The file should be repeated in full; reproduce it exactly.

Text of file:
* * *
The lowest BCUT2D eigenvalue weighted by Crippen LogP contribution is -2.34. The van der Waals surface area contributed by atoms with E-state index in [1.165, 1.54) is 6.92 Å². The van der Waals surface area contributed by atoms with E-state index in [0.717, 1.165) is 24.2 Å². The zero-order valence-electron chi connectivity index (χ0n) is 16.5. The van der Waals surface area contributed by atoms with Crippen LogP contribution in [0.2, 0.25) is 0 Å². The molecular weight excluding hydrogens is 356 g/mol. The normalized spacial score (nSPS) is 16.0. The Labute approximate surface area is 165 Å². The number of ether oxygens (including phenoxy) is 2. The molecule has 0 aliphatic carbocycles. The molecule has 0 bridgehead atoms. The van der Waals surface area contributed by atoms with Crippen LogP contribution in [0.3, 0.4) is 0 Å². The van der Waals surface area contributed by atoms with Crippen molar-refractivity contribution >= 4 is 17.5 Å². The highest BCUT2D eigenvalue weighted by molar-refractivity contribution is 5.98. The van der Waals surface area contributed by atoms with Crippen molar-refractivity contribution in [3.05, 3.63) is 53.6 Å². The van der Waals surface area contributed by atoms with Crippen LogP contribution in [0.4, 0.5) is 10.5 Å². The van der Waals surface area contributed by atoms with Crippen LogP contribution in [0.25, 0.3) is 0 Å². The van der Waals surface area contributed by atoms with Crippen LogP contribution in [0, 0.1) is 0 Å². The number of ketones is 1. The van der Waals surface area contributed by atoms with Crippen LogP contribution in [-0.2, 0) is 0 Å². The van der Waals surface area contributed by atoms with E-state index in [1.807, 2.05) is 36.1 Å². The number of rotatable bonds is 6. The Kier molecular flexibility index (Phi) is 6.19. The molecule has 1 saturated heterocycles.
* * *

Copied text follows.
The lowest BCUT2D eigenvalue weighted by Crippen LogP contribution is -2.34. The van der Waals surface area contributed by atoms with E-state index in [1.165, 1.54) is 6.92 Å². The van der Waals surface area contributed by atoms with E-state index in [0.717, 1.165) is 24.2 Å². The zero-order valence-electron chi connectivity index (χ0n) is 16.5. The van der Waals surface area contributed by atoms with Crippen LogP contribution in [0.2, 0.25) is 0 Å². The molecular weight excluding hydrogens is 356 g/mol. The normalized spacial score (nSPS) is 16.0. The Labute approximate surface area is 165 Å². The number of ether oxygens (including phenoxy) is 2. The molecule has 0 aliphatic carbocycles. The molecule has 0 bridgehead atoms. The van der Waals surface area contributed by atoms with Crippen LogP contribution in [0.3, 0.4) is 0 Å². The van der Waals surface area contributed by atoms with Crippen molar-refractivity contribution >= 4 is 17.5 Å². The highest BCUT2D eigenvalue weighted by molar-refractivity contribution is 5.98. The van der Waals surface area contributed by atoms with Crippen molar-refractivity contribution in [3.05, 3.63) is 53.6 Å². The van der Waals surface area contributed by atoms with Crippen LogP contribution in [0.4, 0.5) is 10.5 Å². The van der Waals surface area contributed by atoms with Crippen LogP contribution in [0.25, 0.3) is 0 Å². The van der Waals surface area contributed by atoms with Crippen LogP contribution in [0, 0.1) is 0 Å². The number of ketones is 1. The van der Waals surface area contributed by atoms with Crippen LogP contribution in [-0.2, 0) is 0 Å². The van der Waals surface area contributed by atoms with E-state index in [1.807, 2.05) is 36.1 Å². The number of rotatable bonds is 6. The Kier molecular flexibility index (Phi) is 6.19. The molecule has 1 saturated heterocycles.